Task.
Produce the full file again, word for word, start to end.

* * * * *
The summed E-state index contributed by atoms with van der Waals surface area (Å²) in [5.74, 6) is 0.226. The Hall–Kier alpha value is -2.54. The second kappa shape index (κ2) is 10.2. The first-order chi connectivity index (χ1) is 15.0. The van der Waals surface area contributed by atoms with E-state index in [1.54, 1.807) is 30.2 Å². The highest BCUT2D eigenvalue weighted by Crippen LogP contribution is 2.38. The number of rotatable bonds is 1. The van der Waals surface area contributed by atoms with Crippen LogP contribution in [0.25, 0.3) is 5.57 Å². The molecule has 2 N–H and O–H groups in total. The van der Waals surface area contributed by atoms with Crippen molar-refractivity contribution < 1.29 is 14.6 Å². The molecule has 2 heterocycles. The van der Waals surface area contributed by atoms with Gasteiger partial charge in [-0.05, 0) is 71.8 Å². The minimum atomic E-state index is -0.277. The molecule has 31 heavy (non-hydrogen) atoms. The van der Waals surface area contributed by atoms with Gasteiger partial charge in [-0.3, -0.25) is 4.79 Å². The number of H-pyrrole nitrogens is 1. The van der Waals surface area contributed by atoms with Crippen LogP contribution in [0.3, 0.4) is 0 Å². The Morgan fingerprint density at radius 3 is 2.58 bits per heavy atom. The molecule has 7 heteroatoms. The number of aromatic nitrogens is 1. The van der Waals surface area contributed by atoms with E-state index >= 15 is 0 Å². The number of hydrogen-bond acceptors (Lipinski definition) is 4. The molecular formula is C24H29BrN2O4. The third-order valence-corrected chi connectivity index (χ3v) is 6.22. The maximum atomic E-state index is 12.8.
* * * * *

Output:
The summed E-state index contributed by atoms with van der Waals surface area (Å²) in [5.74, 6) is 0.226. The Hall–Kier alpha value is -2.54. The second kappa shape index (κ2) is 10.2. The first-order chi connectivity index (χ1) is 15.0. The van der Waals surface area contributed by atoms with E-state index in [1.54, 1.807) is 30.2 Å². The highest BCUT2D eigenvalue weighted by Crippen LogP contribution is 2.38. The number of rotatable bonds is 1. The van der Waals surface area contributed by atoms with Crippen LogP contribution in [0.25, 0.3) is 5.57 Å². The molecule has 2 N–H and O–H groups in total. The van der Waals surface area contributed by atoms with Crippen molar-refractivity contribution < 1.29 is 14.6 Å². The molecule has 2 heterocycles. The van der Waals surface area contributed by atoms with Gasteiger partial charge in [-0.05, 0) is 71.8 Å². The minimum atomic E-state index is -0.277. The molecule has 31 heavy (non-hydrogen) atoms. The van der Waals surface area contributed by atoms with Gasteiger partial charge in [-0.3, -0.25) is 4.79 Å². The number of H-pyrrole nitrogens is 1. The van der Waals surface area contributed by atoms with Crippen LogP contribution in [0.3, 0.4) is 0 Å². The Morgan fingerprint density at radius 3 is 2.58 bits per heavy atom. The molecule has 7 heteroatoms. The number of aromatic nitrogens is 1. The van der Waals surface area contributed by atoms with E-state index >= 15 is 0 Å². The number of hydrogen-bond acceptors (Lipinski definition) is 4. The molecular formula is C24H29BrN2O4. The third-order valence-corrected chi connectivity index (χ3v) is 6.22. The maximum atomic E-state index is 12.8.